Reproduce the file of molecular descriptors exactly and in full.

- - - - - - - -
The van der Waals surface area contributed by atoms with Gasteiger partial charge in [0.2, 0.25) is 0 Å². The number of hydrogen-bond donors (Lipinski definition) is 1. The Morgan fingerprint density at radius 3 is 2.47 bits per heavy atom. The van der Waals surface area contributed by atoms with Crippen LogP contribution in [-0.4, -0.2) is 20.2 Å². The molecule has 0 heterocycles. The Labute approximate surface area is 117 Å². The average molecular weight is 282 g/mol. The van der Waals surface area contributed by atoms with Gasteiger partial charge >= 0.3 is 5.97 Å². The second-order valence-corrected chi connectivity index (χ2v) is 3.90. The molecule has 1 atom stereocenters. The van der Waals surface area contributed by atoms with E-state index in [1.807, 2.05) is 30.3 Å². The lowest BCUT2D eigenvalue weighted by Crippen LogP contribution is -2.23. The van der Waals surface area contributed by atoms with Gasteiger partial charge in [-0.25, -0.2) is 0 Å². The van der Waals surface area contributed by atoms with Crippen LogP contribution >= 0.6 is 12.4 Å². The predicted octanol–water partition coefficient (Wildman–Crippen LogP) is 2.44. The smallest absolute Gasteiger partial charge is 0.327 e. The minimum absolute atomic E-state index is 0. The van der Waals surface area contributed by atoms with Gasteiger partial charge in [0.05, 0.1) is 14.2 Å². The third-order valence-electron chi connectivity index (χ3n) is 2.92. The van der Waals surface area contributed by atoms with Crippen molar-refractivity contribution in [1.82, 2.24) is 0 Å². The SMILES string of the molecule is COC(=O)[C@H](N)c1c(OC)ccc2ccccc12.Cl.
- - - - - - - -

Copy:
The van der Waals surface area contributed by atoms with Gasteiger partial charge in [0.2, 0.25) is 0 Å². The number of hydrogen-bond donors (Lipinski definition) is 1. The Morgan fingerprint density at radius 3 is 2.47 bits per heavy atom. The van der Waals surface area contributed by atoms with Crippen LogP contribution in [-0.4, -0.2) is 20.2 Å². The molecule has 0 heterocycles. The Labute approximate surface area is 117 Å². The average molecular weight is 282 g/mol. The van der Waals surface area contributed by atoms with Gasteiger partial charge >= 0.3 is 5.97 Å². The second-order valence-corrected chi connectivity index (χ2v) is 3.90. The molecule has 1 atom stereocenters. The van der Waals surface area contributed by atoms with E-state index in [1.807, 2.05) is 30.3 Å². The lowest BCUT2D eigenvalue weighted by Crippen LogP contribution is -2.23. The van der Waals surface area contributed by atoms with Gasteiger partial charge in [-0.25, -0.2) is 0 Å². The van der Waals surface area contributed by atoms with Crippen LogP contribution >= 0.6 is 12.4 Å². The predicted octanol–water partition coefficient (Wildman–Crippen LogP) is 2.44. The smallest absolute Gasteiger partial charge is 0.327 e. The minimum absolute atomic E-state index is 0. The van der Waals surface area contributed by atoms with Gasteiger partial charge in [0.05, 0.1) is 14.2 Å². The third-order valence-electron chi connectivity index (χ3n) is 2.92. The van der Waals surface area contributed by atoms with Crippen molar-refractivity contribution in [1.82, 2.24) is 0 Å². The SMILES string of the molecule is COC(=O)[C@H](N)c1c(OC)ccc2ccccc12.Cl.